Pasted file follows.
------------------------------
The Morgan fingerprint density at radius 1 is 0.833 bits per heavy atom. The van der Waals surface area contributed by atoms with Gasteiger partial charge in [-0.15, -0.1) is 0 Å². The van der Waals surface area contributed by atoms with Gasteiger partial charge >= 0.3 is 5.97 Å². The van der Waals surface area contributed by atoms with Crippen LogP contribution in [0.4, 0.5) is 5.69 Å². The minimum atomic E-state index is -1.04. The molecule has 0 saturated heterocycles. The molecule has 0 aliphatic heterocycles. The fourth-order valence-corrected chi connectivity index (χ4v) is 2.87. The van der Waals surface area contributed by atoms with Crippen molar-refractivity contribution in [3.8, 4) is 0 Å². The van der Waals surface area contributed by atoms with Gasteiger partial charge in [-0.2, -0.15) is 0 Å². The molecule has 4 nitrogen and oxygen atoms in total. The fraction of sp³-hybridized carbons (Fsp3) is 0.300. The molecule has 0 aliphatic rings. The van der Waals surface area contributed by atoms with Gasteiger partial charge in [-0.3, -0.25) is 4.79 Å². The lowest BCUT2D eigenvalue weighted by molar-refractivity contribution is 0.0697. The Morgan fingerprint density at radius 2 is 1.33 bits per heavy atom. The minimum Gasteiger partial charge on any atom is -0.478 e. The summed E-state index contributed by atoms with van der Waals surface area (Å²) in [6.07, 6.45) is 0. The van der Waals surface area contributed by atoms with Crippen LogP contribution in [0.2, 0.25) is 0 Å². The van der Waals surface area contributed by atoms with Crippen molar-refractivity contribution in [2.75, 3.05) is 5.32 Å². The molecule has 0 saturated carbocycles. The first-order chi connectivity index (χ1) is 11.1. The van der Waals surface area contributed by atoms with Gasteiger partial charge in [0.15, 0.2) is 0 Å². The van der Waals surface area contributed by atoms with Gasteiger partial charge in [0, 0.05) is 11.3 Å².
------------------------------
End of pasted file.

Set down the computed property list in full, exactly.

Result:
The Morgan fingerprint density at radius 1 is 0.833 bits per heavy atom. The van der Waals surface area contributed by atoms with Gasteiger partial charge in [-0.15, -0.1) is 0 Å². The van der Waals surface area contributed by atoms with Gasteiger partial charge >= 0.3 is 5.97 Å². The van der Waals surface area contributed by atoms with Crippen LogP contribution in [0.4, 0.5) is 5.69 Å². The minimum atomic E-state index is -1.04. The molecule has 0 saturated heterocycles. The molecule has 0 aliphatic heterocycles. The fourth-order valence-corrected chi connectivity index (χ4v) is 2.87. The van der Waals surface area contributed by atoms with Crippen molar-refractivity contribution in [3.8, 4) is 0 Å². The van der Waals surface area contributed by atoms with Gasteiger partial charge in [-0.2, -0.15) is 0 Å². The molecule has 4 nitrogen and oxygen atoms in total. The fraction of sp³-hybridized carbons (Fsp3) is 0.300. The molecule has 0 aliphatic rings. The van der Waals surface area contributed by atoms with Gasteiger partial charge in [-0.3, -0.25) is 4.79 Å². The lowest BCUT2D eigenvalue weighted by molar-refractivity contribution is 0.0697. The Morgan fingerprint density at radius 2 is 1.33 bits per heavy atom. The minimum Gasteiger partial charge on any atom is -0.478 e. The summed E-state index contributed by atoms with van der Waals surface area (Å²) in [6.07, 6.45) is 0. The van der Waals surface area contributed by atoms with Crippen LogP contribution in [0.2, 0.25) is 0 Å². The van der Waals surface area contributed by atoms with Crippen molar-refractivity contribution in [2.75, 3.05) is 5.32 Å². The molecule has 0 saturated carbocycles. The first-order chi connectivity index (χ1) is 11.1. The van der Waals surface area contributed by atoms with Gasteiger partial charge in [0.15, 0.2) is 0 Å². The van der Waals surface area contributed by atoms with Gasteiger partial charge in [0, 0.05) is 11.3 Å².